This work by Bettina Rheims and Serge Bramly is made up of 85 large-format photographs which together
constitute a reinterpretation of the story of Jesus Christ, from the Annunciation to the Resurrection.
This pictorial narrative of the life of Jesus unfolds chronologically from room to room on three exhibition levels at
the Maison Européenne de la Photographie.
A catalogue containing reproductions of all the photos (128 in total) , and the seven chapters of Serge Bramly's
text, was produced prior to this presentation.
After Chambre close, in 1992, Bettina Rheims and Serge Bramly wanted to work on a project in which their
worlds could once again meet and harmonise.
Their aim was to tell a real story in pictures, with a beginning and an end. They quickly settled on the life of Jesus
because it is one of the seminal stories of our culture, as well as being the story for which Western art has
produced the greatest number of images.
But would photography be able to recount the entire life of Christ as effectively as cycles of stained glass or
frescoes? Was it possible to adapt the narrative to the present day, like Renaissance artists who transposed the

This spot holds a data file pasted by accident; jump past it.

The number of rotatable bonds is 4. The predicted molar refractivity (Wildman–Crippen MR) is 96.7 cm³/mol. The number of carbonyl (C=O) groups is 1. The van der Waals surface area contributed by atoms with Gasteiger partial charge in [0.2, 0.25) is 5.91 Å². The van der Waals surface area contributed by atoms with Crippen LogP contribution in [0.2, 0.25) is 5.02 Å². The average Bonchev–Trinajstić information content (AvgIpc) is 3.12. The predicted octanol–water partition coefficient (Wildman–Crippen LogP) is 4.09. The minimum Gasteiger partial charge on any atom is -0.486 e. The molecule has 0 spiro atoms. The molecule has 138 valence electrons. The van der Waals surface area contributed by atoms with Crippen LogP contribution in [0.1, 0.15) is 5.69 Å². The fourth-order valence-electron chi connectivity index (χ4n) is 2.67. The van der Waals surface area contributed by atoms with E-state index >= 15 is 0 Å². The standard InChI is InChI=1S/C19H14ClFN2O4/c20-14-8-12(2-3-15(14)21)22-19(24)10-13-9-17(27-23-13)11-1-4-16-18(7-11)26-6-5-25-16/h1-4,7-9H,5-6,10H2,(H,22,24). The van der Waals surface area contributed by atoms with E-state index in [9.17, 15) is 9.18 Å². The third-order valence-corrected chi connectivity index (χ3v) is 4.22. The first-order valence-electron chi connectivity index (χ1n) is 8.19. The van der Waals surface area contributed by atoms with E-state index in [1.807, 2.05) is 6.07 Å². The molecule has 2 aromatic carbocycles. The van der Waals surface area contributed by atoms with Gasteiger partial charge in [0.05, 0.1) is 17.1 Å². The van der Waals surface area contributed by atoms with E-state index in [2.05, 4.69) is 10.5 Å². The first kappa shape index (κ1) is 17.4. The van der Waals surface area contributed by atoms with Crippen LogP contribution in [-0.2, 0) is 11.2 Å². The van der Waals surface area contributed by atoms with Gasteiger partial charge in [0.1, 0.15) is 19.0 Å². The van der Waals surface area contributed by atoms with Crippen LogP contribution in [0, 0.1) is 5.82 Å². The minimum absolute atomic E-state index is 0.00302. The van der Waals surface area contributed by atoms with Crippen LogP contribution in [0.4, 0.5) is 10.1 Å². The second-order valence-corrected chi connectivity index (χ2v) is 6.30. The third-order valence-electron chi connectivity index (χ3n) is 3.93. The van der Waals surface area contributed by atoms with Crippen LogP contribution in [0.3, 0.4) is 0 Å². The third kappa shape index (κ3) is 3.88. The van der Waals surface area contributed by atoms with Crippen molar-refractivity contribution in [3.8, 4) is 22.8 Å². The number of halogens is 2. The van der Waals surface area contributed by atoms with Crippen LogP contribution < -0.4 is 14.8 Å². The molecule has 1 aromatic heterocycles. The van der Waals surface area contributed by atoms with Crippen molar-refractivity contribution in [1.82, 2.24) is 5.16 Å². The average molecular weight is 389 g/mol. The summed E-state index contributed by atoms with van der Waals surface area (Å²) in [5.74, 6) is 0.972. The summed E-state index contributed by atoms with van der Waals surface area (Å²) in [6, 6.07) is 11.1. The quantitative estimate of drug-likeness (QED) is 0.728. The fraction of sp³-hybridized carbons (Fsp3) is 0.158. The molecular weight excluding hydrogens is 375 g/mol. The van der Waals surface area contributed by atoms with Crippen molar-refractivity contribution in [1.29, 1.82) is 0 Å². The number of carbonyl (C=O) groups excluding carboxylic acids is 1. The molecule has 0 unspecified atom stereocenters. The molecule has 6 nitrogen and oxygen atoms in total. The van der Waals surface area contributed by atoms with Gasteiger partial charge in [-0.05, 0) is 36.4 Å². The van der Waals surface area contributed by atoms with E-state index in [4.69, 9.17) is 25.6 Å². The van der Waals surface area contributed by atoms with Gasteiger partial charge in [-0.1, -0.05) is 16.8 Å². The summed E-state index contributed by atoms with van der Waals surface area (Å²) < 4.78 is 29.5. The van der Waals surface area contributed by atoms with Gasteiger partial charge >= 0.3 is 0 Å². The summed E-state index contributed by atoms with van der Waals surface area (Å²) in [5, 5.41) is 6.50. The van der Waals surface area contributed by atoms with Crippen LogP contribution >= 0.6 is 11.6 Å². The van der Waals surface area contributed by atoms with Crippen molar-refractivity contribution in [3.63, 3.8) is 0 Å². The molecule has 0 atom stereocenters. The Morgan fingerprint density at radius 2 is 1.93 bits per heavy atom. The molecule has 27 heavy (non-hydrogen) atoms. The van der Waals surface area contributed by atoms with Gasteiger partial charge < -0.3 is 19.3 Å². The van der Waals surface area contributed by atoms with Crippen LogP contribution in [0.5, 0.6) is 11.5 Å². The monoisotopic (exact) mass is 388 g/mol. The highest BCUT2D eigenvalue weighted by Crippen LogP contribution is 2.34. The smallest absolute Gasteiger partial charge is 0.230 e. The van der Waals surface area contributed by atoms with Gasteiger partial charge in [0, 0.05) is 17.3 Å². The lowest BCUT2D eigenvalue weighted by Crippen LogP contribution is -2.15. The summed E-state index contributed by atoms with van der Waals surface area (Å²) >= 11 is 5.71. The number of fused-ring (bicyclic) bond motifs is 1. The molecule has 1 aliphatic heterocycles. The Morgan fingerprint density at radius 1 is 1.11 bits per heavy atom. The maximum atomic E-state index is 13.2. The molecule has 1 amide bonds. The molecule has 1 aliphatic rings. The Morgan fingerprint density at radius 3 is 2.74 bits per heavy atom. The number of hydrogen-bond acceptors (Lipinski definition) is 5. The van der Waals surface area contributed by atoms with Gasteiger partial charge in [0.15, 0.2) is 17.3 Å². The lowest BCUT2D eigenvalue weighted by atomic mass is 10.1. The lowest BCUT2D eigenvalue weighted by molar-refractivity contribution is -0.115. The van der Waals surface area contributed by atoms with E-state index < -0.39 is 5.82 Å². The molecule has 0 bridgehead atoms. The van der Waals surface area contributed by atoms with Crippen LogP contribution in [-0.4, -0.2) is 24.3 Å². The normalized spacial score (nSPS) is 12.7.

story to the Florence they knew, without adversely affecting it ? Was it possible to present the story as a
photographic fiction whilst preserving its sacredness (especially given the little prominence accorded to the sacred
in modern times) ?
Bettina Rheims and Serge Bramly began by visiting museums and churches, by reading and re-reading the
Scriptures and related literature, and by talking to theologians and priests.
From this initial work emerged a basic storyboard, with a card for each scene indicating which symbolic aspects
were to be taken into account, the meaning of each character, and what kind of clothes and accessories would be
Some of these scenes had already been the subject of countless paintings. Others, such as the life of the infant
Jesus, drew on medieval mystical writings such as the Golden Legend.
The exhibition presents 85 large format photos telling the story of the life of Jesus from the first apparition of the
Angel Gabriel to Christ's final Ascension. They are like modern icons harking back to the mystery plays
performed in front of medieval cathedrals, as if the Star of Bethlehem had appeared today in the polluted sky of a